Every Little Bit Counts

I raise bees, then extract and sell their honey. I set my finances up so I can keep that money separate and use it to buy or replace equipment, hoping my hobby would support itself. If I run my apiary as a business, I would need an EIN (Employer Identification Number), and would need to keep good records of all my Income and Expenses. If I run my apiary as a hobby, I will still need to keep good records because I will need to report my income. Personally, I would keep track of my expenses even though they will not help me when filing my tax return. As much as I love bees and their honey, I want to track my expenses to make sure I am not losing too much money with this hobby.

An activity qualifies as a business if your primary purpose for engaging in the activity is for income or profit and you are involved in the activity with continuity and regularity. As a business, you will use a Schedule C to report your business activities (income and expenses) and determine what tax should be paid.  You will also be expected to pay self-employment tax quarterly.

As for me and my hobby, I will report my honey sales on a Schedule 1, line 8 of the Form 1040. The income won’t be subject to self-employment tax. On the downside, I may not be able to deduct expenses associated with my apiary.

So, you might be wondering now, “why report the income if I will have to pay taxes on it?” The first reason is that the law requires it. But in addition, there are at least two ways you can benefit from reporting the income.

  • If you have a lower income and are trying to make ends meet by working on the side, any earned income will be used to calculate the Earned Income Credit. Hobby income is not considered “earned income,” but if you report it on Schedule C as business income, then it is considered “earned income.” The earned income credit (EIC) is a tax credit that helps certain U.S. taxpayers with low earned incomes reduce the amount of tax owed on a dollar-for-dollar basis and may result in a refund to the taxpayer if the amount of the credit is greater than the amount of tax owed.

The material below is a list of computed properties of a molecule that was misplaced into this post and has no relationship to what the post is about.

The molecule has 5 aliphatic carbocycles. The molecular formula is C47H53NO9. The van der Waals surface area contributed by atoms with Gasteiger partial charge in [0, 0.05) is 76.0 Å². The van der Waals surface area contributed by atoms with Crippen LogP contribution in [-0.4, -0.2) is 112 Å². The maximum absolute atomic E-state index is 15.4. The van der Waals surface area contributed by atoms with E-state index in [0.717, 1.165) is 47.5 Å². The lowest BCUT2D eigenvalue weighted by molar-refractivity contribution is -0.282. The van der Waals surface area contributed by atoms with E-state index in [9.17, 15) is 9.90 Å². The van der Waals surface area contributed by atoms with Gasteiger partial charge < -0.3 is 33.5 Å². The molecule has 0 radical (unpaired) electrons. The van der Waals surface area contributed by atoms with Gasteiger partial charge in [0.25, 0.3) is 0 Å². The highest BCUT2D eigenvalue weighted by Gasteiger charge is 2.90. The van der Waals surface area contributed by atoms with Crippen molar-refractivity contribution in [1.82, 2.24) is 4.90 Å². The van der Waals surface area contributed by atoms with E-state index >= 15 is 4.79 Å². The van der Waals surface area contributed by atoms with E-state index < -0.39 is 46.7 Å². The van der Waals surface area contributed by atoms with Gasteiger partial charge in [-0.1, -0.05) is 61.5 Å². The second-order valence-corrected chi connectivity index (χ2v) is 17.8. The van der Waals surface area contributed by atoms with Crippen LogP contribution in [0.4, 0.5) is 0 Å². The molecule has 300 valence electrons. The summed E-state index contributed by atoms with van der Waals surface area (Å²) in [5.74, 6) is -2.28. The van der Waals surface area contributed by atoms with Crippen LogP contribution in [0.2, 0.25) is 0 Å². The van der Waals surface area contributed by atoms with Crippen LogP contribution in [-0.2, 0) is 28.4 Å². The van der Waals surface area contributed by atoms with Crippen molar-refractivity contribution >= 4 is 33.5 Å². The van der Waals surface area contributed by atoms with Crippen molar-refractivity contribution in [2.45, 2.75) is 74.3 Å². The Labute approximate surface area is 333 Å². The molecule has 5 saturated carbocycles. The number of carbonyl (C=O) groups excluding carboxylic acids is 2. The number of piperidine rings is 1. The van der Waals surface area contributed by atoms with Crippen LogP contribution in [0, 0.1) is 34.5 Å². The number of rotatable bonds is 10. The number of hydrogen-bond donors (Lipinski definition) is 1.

• Another benefit of reporting that income as earned income relates to Social Security. Remember that the monthly social security check you will receive in the future is based on current and past work and earnings history. Social Security retirement benefits are based on your average indexed monthly earnings (AIME) over your 35 highest-earning years.  You must have 40 quarters of at least $1410 (2020 rule) of earned income to qualify for Social Security.  Though the income from any job-on-the side is not enough to live on, it may be worth counting toward your 40 quarters and the calculations used to determine your future social security check.

Brenda Schmitt

A Iowa State University Extension and Outreach Family Finance Field Specialist helping North Central Iowans make the most of their money.

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